Generate, an investment and production company:

Sunday, March 15, 2009

Take me to your NEW podcast, Earthling!

Latest Texas Film Scene podcast is up. Interview with Clay Liford, writer/director/producer of the new indie sci-fi film Earthling. Bonus interview with Austin actress Amelia Turner, and Clay's dogs. Lots of fun, this one.

Clay's got two entries in SXSW, so check out the podcast, then check out his films.

Mother of all music mashups

Every once in a while (or in my case, every few minutes) an artist does something that makes me feel both insanely jealous and hopelessly inadequate.

When I were a wee lad, there were these devices called "samplers." They recorded short (usually 1-2 seconds) recordings of sound, which could then be assembled into songs. Beck uses them to death, and Primitive Radio Gods (actually just one guy) made his living, and his one-hit wonder album, from samples.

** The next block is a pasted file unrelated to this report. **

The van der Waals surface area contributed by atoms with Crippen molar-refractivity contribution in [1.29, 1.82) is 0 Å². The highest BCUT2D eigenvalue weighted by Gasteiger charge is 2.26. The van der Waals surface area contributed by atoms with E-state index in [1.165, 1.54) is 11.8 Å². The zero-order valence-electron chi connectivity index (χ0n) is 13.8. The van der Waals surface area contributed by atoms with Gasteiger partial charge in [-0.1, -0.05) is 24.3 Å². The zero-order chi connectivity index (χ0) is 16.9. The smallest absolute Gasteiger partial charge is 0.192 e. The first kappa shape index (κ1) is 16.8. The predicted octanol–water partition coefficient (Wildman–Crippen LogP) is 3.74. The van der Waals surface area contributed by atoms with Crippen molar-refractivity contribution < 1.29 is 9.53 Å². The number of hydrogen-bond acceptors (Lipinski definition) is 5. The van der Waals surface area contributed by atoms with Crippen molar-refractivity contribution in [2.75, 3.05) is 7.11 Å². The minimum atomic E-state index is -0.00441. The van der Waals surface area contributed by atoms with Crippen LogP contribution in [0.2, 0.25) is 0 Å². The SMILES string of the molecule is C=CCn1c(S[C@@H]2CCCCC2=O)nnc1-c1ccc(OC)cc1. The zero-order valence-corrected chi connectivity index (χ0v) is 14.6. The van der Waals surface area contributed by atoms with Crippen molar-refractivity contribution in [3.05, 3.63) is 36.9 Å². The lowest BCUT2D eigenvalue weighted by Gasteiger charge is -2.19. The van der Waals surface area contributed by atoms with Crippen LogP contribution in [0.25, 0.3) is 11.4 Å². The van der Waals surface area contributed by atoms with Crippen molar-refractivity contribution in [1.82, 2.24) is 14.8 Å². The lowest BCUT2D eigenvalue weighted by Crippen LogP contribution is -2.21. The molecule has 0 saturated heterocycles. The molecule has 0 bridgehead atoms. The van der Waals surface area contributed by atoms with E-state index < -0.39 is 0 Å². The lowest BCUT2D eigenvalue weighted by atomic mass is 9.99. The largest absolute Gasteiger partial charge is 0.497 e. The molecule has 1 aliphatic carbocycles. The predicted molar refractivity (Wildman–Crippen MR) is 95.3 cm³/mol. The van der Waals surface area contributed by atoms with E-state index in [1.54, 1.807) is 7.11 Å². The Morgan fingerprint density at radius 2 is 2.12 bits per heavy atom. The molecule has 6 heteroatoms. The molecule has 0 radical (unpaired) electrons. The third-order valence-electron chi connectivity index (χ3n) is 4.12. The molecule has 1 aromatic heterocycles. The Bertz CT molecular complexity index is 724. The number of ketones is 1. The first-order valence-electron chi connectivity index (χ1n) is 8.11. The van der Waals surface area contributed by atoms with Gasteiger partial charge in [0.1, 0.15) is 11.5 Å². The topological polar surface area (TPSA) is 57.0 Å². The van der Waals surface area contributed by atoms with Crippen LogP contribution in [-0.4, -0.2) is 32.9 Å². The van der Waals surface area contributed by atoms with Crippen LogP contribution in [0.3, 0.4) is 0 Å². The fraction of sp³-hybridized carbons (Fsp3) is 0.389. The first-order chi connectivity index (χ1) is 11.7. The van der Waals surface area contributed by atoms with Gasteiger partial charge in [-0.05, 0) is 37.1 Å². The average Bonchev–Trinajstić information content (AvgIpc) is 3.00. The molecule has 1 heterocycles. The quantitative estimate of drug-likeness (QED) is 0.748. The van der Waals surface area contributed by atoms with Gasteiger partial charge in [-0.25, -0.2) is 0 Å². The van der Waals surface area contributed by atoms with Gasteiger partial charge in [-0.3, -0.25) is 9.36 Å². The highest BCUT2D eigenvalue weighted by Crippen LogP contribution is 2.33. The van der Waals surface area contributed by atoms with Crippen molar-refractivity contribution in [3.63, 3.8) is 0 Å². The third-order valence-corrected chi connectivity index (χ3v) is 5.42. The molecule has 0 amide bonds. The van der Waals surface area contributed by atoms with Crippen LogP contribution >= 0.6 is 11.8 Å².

Samplers came about because rap artists began manually "sampling" bits of songs in their acts, by spinning turntables to replay a short groove over and over, or to add a horn blast, or other riff, at just the right time during their song. Other artists decided this would be cool, too, but they weren't as skilled at turntable manipulation. Besides, that was limiting, and digitally recording the sample allowed more possibilities. You could sample the song, then play it back via a keyboard! Sampling keyboards like the venerable Korg M1 were staples in most of the recording studios I haunted, back in the day.

But now, Kutiman has taken this art to a who-nutter-lellel. Damn.

Monday, March 9, 2009


quick intro to boxee from boxee on Vimeo